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The BlackBerry curse is alive and well

Chinese phone maker TCL started selling BlackBerrys this year -- and its US market share is sinking. Motorola, on the other hand, is making a comeback.


The BlackBerry KeyOne didn't help TCL with sales. 


The last few years saw BlackBerry phones slide into irrelevancy as consumers opted for flashier offerings from Apple or Samsung

Some things never change. 

TCL, a Chinese company best known for cheap televisions, as well as budget phones under its Alcatel brand, earlier this year took on the ambitious project of reviving the BlackBerry brand. The result: The company saw its market share fall in the third quarter. 

One beneficiary of this decline was Motorola, which jumped into the top five for the first time since 2015, according to a report by market research firm Strategy Analytics (account required). 

The shifts underscore the finicky nature of the US phone business when it comes to midtier and lower-end phones. Apple and Samsung dominate the premium market with iPhones and Galaxy S devices, which have a lock on the No. 1 and 2 positions, respectively. But there's a dogfight below as consumers hunt for the best bargains and phone makers try to pack in the best components and features for the lowest price.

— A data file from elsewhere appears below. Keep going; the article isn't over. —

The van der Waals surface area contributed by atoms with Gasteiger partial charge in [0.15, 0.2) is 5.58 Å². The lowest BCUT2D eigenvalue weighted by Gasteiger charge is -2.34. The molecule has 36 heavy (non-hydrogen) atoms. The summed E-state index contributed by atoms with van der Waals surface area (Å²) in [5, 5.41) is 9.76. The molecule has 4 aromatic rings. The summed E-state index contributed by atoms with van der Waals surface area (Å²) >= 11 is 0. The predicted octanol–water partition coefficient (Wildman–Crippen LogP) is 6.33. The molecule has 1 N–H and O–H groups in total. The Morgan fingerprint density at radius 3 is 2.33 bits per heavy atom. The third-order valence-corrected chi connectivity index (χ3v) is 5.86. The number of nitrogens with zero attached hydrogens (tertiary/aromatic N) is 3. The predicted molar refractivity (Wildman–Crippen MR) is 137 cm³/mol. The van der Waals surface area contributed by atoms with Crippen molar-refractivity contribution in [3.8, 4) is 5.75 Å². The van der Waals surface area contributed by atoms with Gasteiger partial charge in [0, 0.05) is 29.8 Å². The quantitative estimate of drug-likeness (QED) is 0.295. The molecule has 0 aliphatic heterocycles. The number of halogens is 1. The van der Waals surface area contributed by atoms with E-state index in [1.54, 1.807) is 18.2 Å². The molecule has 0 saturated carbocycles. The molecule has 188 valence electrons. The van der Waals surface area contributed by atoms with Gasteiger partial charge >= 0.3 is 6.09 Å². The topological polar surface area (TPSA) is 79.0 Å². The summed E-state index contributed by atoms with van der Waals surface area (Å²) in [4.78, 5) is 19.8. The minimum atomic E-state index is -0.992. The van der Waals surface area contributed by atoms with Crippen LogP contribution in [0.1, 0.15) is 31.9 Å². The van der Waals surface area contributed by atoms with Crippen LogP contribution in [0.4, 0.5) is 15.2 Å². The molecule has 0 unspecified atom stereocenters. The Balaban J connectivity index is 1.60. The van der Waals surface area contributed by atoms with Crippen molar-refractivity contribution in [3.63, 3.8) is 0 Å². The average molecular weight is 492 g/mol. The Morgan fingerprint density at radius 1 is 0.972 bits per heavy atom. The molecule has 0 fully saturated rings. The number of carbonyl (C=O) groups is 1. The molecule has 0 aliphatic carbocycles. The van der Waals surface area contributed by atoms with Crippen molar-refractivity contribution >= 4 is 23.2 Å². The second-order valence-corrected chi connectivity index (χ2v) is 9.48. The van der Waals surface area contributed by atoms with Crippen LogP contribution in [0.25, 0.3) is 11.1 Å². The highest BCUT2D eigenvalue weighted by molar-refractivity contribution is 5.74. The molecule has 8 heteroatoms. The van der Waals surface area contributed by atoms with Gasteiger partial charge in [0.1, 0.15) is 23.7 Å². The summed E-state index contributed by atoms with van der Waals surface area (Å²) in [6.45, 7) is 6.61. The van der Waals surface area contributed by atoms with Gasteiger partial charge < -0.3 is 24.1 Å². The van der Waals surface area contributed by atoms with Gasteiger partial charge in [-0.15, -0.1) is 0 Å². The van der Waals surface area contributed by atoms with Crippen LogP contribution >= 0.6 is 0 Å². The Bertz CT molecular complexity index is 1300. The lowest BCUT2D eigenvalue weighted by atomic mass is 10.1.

TCL, which had some momentum last year, was poised to have a strong 2017 with the addition of BlackBerry to its portfolio. The company launched its first BlackBerry phone, the KeyOne, in February at a splashy event in Barcelona at the Mobile World Congress trade show. Showing it was committed to the brand, it followed up with the all-touchscreen BlackBerry Motion in October. 

They haven't caused much of a stir. It didn't help that the KeyOne had a tendency for its screen to pop off.

TCL fell out of the top five in the third quarter, replaced by a surging Motorola. A unit of Chinese consumer electronics giant Lenovo, Motorola has made headway after years of struggle. 

"Motorola's recovery has been driven by expanded distribution with all top four US carriers, selling popular new models such as Moto Z2 Play," said Ken Hyers, an analyst at Strategy Analytics. 

A TCL spokesman declined to comment on the sales estimates, but noted that customer response and volumes have exceeded "our high expectations."

Rudi Kalil, vice president of Motorola's North America business, said he was pleased to return to the top five. 

Samsung, LG and ZTE all saw increases in sales and market share in the third quarter. Apple remained on top despite seeing both its sales and market share slip.

Overall, smartphone shipments fell by 2 percent from a year ago in the third quarter, according to Strategy Analytics. 

The story originally ran at 6:05 a.m. PT.

Update at 10:51 a.m. PT: Adds responses from the companies. 

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